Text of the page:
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Discussion Starter #1 (Edited)
Most the 1.5" wheel spacers will suggest the use of locktite, however I just bought a pair that makes no mention of using it...and indicate to go by your vehicle manufacturers recommendations for torquing the lugs... but never exceed 130lbs.

It's kinda crazy, they suggest pulling the tires and rechecking the nuts every 10 miles... till they are no longer loose..talk about a little overkill.

I know if you use locktite, you generally reduce the torque by picking a value between around -25% and the dry torque spec, and then check them on a regular basis.

I know those with experience here will know a good torque setting to use, when applying RED locktite to the spacer lugs? I'm seeing everything from 80-90lbs online (even saw 100lbs) and although I would assume so...unsure if that's with locktite applied.

Funny...I saw a post elsewhere by some rocket scientist that claimed he put his on with an impact gun...so he figured that's probably 300-400 ft/lbs :banana:
 

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Torqueing down lug nuts with an air impact wrench as tight as you can possibly go, is likely to stretch and/or crack the studs, which after a few miles or anywhere to 10's of thousands of miles, of road use, the stud could pop right off. So that advice is actually accomplishing the opposite of what you would want.

In fact if you see a car with missing lug nuts/studs, I'll bet it was a lazy tire tech that used an air impact wrench to overtorque the lug nuts that was behind why they popped off.

When you put new parts together for the first time, exposed to the forces like a wheel/spacer/hub/new stud pressed in. There is settling, stretching, breaking in that can go on, that could result in the part moving closer together than when you initially tightened them down, if that happens, the torque on the nuts would decrease. In that case I can see recommended checking the torque on the lug nuts every 10 miles for a couple of times.

The rule is, do a check after a short amount of use, like 10 miles. Apply the spec torque with the torque wrench, if you hit the torque without the nut turning, then everything is settled into each other and its holding torque, if the nut turns before hitting the spec torque, that means the parts are still settling in and the nuts could continue to loosen, you have to repeat the process until the lug nut holds it spec torque without turning.

Its called a torque check.
 

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Discussion Starter #4
I'm ok with the idea of a torque check but every 10 miles might be a little much for someone like me, who is doing it in the driveway with a pump jack and hand tools. If I had a lift and air tools to get it apart fast I guess it wouldn't be too bad.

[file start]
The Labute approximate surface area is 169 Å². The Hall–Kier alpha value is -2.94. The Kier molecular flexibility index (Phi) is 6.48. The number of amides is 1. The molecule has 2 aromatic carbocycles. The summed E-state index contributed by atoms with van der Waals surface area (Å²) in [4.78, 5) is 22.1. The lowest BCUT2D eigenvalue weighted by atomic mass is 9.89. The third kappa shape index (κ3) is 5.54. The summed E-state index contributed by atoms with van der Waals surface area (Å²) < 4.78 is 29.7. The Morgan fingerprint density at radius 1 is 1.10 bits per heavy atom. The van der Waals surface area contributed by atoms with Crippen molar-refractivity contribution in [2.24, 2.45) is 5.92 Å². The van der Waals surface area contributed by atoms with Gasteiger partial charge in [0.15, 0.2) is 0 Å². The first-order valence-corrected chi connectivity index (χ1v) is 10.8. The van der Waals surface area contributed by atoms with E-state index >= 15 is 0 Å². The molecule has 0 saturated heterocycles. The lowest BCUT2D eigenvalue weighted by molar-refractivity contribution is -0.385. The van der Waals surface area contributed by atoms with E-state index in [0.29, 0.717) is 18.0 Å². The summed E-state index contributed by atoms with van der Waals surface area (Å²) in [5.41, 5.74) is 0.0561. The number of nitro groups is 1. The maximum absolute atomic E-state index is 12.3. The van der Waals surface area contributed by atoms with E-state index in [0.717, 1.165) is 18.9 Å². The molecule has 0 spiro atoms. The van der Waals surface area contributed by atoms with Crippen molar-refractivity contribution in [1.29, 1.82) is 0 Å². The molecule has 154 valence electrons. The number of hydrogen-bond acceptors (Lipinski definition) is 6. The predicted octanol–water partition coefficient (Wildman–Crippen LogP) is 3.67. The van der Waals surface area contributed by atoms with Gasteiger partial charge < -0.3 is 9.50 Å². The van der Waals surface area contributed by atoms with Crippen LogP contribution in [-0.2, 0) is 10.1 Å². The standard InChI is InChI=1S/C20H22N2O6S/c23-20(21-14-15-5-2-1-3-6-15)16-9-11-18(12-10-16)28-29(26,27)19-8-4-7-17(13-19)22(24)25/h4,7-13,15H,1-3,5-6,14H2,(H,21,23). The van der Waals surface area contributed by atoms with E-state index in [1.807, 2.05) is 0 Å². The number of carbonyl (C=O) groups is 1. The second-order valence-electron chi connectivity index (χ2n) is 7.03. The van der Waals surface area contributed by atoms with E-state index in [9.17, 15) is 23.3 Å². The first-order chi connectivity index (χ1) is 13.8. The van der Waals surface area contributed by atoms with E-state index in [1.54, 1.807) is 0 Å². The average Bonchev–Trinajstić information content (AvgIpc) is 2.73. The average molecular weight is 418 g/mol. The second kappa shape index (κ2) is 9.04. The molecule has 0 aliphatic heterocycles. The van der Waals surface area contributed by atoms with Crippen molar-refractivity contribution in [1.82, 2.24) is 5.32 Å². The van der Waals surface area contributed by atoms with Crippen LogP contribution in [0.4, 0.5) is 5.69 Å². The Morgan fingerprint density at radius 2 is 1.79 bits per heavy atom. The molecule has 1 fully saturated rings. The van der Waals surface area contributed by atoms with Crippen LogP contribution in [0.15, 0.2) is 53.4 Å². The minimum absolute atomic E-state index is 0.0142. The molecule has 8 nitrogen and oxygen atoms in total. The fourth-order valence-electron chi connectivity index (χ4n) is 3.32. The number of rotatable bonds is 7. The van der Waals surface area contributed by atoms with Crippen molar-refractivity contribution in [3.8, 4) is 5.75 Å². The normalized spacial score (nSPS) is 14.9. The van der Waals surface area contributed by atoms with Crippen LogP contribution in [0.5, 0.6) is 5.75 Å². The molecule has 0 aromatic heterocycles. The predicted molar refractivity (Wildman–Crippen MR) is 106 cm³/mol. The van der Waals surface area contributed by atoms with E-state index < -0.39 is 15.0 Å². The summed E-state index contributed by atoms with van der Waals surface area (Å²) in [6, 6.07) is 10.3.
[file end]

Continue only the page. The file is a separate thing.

Granted, you might only have to do it one or twice, and you want to ensure safety... but I was more inclined to do it like SAL had suggested at 100 miles. Or maybe split the difference and do it at 50 or so.

Its always annoyed me when I see a mechanic put lugs nuts back on with a impact gun. Some of those guys hold it so long that theres likely no way the average guy is even going to get the lugs off, when stranded with a flat, not to mention unequal tightening and stuff as they crank them on at a time.
 

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They make a Torque Stick, that goes between the air impact wrench and the socket, it pops at a set torque, and they are painted different colors for different torques. The idea is, you can you use an air impact wrench to tighten down lug nuts with the torque stick, once you hit the spec torque to lets go and lets the wrench spin without torqueing the lug nut greater. They look like an extension from a socket set, except painted a brite color. So if you see them using those torque stix, they are legit.
 

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Discussion Starter #6
I can see if the mechanic uses a torque stick (like you described) to do the work, but I've yet to see it.

It's always something like a guy that just holds the trigger down till he thinks the lug nuts now good and tight. You know, like 300lbs or something. I have never seen a mechanic use a torque wrench for installing lugs, despite it being the correct method.
 
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